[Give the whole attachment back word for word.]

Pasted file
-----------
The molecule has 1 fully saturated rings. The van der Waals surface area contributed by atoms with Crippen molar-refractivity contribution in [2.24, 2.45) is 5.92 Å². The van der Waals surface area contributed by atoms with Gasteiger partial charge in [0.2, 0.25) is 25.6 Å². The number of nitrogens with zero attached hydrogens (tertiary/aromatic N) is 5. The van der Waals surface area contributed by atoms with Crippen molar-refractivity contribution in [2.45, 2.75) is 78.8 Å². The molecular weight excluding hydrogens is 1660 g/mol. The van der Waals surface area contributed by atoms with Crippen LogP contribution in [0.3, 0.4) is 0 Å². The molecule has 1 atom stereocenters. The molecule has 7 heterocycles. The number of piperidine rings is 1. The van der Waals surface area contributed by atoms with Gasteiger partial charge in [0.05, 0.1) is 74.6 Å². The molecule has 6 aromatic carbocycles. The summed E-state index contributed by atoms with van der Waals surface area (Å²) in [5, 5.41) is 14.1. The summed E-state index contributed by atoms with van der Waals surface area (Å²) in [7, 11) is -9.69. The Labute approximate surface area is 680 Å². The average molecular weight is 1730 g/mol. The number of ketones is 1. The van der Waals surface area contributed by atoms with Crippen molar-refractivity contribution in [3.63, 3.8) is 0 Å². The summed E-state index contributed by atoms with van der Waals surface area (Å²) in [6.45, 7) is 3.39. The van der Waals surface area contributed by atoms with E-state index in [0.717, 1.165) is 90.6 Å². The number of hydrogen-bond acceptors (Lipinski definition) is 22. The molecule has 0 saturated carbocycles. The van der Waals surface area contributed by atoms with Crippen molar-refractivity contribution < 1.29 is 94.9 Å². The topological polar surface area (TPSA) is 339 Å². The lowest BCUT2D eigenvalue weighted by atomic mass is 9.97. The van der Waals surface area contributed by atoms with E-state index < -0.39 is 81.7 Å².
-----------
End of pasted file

The molecule has 1 fully saturated rings. The van der Waals surface area contributed by atoms with Crippen molar-refractivity contribution in [2.24, 2.45) is 5.92 Å². The van der Waals surface area contributed by atoms with Gasteiger partial charge in [0.2, 0.25) is 25.6 Å². The number of nitrogens with zero attached hydrogens (tertiary/aromatic N) is 5. The van der Waals surface area contributed by atoms with Crippen molar-refractivity contribution in [2.45, 2.75) is 78.8 Å². The molecular weight excluding hydrogens is 1660 g/mol. The van der Waals surface area contributed by atoms with Crippen LogP contribution in [0.3, 0.4) is 0 Å². The molecule has 1 atom stereocenters. The molecule has 7 heterocycles. The number of piperidine rings is 1. The van der Waals surface area contributed by atoms with Gasteiger partial charge in [0.05, 0.1) is 74.6 Å². The molecule has 6 aromatic carbocycles. The summed E-state index contributed by atoms with van der Waals surface area (Å²) in [5, 5.41) is 14.1. The summed E-state index contributed by atoms with van der Waals surface area (Å²) in [7, 11) is -9.69. The Labute approximate surface area is 680 Å². The average molecular weight is 1730 g/mol. The number of ketones is 1. The van der Waals surface area contributed by atoms with Crippen molar-refractivity contribution in [3.63, 3.8) is 0 Å². The summed E-state index contributed by atoms with van der Waals surface area (Å²) in [6.45, 7) is 3.39. The van der Waals surface area contributed by atoms with E-state index in [0.717, 1.165) is 90.6 Å². The number of hydrogen-bond acceptors (Lipinski definition) is 22. The molecule has 0 saturated carbocycles. The van der Waals surface area contributed by atoms with Crippen molar-refractivity contribution < 1.29 is 94.9 Å². The topological polar surface area (TPSA) is 339 Å². The lowest BCUT2D eigenvalue weighted by atomic mass is 9.97. The van der Waals surface area contributed by atoms with E-state index < -0.39 is 81.7 Å².